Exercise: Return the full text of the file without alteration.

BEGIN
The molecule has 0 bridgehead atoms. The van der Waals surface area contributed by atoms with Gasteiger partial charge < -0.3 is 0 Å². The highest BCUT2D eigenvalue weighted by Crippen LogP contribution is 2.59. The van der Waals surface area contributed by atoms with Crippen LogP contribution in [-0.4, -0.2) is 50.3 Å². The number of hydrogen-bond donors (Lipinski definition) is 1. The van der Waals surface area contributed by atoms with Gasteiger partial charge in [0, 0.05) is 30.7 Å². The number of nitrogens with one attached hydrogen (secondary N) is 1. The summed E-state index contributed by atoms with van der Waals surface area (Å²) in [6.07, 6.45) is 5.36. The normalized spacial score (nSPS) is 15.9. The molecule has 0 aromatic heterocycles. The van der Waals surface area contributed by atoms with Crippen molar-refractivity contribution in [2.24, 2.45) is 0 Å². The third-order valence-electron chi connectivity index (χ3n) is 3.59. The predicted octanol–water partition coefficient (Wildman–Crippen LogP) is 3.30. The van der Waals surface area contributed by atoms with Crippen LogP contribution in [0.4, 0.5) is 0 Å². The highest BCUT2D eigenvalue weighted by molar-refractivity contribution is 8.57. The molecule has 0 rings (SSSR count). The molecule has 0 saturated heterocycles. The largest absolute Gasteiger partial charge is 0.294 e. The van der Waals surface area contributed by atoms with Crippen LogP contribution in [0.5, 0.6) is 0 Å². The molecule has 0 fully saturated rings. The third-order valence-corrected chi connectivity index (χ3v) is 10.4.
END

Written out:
The molecule has 0 bridgehead atoms. The van der Waals surface area contributed by atoms with Gasteiger partial charge < -0.3 is 0 Å². The highest BCUT2D eigenvalue weighted by Crippen LogP contribution is 2.59. The van der Waals surface area contributed by atoms with Crippen LogP contribution in [-0.4, -0.2) is 50.3 Å². The number of hydrogen-bond donors (Lipinski definition) is 1. The van der Waals surface area contributed by atoms with Gasteiger partial charge in [0, 0.05) is 30.7 Å². The number of nitrogens with one attached hydrogen (secondary N) is 1. The summed E-state index contributed by atoms with van der Waals surface area (Å²) in [6.07, 6.45) is 5.36. The normalized spacial score (nSPS) is 15.9. The molecule has 0 aromatic heterocycles. The van der Waals surface area contributed by atoms with Crippen molar-refractivity contribution in [2.24, 2.45) is 0 Å². The third-order valence-electron chi connectivity index (χ3n) is 3.59. The predicted octanol–water partition coefficient (Wildman–Crippen LogP) is 3.30. The van der Waals surface area contributed by atoms with Crippen LogP contribution in [0.4, 0.5) is 0 Å². The highest BCUT2D eigenvalue weighted by molar-refractivity contribution is 8.57. The molecule has 0 rings (SSSR count). The molecule has 0 saturated heterocycles. The largest absolute Gasteiger partial charge is 0.294 e. The van der Waals surface area contributed by atoms with Crippen LogP contribution in [0.5, 0.6) is 0 Å². The molecule has 0 fully saturated rings. The third-order valence-corrected chi connectivity index (χ3v) is 10.4.